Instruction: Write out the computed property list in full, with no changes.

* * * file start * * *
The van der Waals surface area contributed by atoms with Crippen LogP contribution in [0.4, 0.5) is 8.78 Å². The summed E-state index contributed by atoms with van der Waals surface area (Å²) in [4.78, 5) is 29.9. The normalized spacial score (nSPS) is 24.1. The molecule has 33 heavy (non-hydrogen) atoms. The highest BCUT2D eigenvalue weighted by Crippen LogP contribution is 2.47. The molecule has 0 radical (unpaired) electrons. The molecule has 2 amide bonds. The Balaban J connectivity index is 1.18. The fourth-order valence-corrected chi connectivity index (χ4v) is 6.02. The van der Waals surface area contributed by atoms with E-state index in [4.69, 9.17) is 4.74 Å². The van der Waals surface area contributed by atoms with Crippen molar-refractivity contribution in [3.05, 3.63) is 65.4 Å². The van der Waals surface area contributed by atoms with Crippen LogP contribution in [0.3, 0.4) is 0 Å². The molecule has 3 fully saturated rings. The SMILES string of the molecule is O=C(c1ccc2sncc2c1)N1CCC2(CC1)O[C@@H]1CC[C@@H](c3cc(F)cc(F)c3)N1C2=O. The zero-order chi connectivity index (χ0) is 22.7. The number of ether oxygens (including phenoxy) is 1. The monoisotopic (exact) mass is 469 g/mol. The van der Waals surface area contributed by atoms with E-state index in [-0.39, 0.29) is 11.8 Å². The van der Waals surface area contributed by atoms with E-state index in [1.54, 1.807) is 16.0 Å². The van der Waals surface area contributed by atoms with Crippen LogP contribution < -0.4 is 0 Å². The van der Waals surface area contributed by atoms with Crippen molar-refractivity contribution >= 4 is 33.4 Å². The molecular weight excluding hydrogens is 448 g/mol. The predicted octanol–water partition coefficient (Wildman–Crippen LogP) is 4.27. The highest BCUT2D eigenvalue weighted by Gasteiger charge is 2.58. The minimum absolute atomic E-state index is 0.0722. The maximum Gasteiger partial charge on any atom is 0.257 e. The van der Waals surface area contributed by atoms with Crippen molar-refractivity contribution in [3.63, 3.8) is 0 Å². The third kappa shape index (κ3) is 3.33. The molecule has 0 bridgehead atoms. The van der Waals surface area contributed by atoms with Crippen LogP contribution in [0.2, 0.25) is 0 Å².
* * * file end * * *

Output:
The van der Waals surface area contributed by atoms with Crippen LogP contribution in [0.4, 0.5) is 8.78 Å². The summed E-state index contributed by atoms with van der Waals surface area (Å²) in [4.78, 5) is 29.9. The normalized spacial score (nSPS) is 24.1. The molecule has 33 heavy (non-hydrogen) atoms. The highest BCUT2D eigenvalue weighted by Crippen LogP contribution is 2.47. The molecule has 0 radical (unpaired) electrons. The molecule has 2 amide bonds. The Balaban J connectivity index is 1.18. The fourth-order valence-corrected chi connectivity index (χ4v) is 6.02. The van der Waals surface area contributed by atoms with E-state index in [4.69, 9.17) is 4.74 Å². The van der Waals surface area contributed by atoms with Crippen molar-refractivity contribution in [3.05, 3.63) is 65.4 Å². The van der Waals surface area contributed by atoms with Crippen LogP contribution in [0.3, 0.4) is 0 Å². The molecule has 3 fully saturated rings. The SMILES string of the molecule is O=C(c1ccc2sncc2c1)N1CCC2(CC1)O[C@@H]1CC[C@@H](c3cc(F)cc(F)c3)N1C2=O. The zero-order chi connectivity index (χ0) is 22.7. The number of ether oxygens (including phenoxy) is 1. The monoisotopic (exact) mass is 469 g/mol. The van der Waals surface area contributed by atoms with E-state index in [-0.39, 0.29) is 11.8 Å². The van der Waals surface area contributed by atoms with E-state index in [1.54, 1.807) is 16.0 Å². The van der Waals surface area contributed by atoms with Crippen LogP contribution < -0.4 is 0 Å². The van der Waals surface area contributed by atoms with Crippen molar-refractivity contribution >= 4 is 33.4 Å². The molecular weight excluding hydrogens is 448 g/mol. The predicted octanol–water partition coefficient (Wildman–Crippen LogP) is 4.27. The highest BCUT2D eigenvalue weighted by Gasteiger charge is 2.58. The minimum absolute atomic E-state index is 0.0722. The maximum Gasteiger partial charge on any atom is 0.257 e. The van der Waals surface area contributed by atoms with Crippen molar-refractivity contribution in [3.63, 3.8) is 0 Å². The third kappa shape index (κ3) is 3.33. The molecule has 0 bridgehead atoms. The van der Waals surface area contributed by atoms with Crippen LogP contribution in [0.2, 0.25) is 0 Å².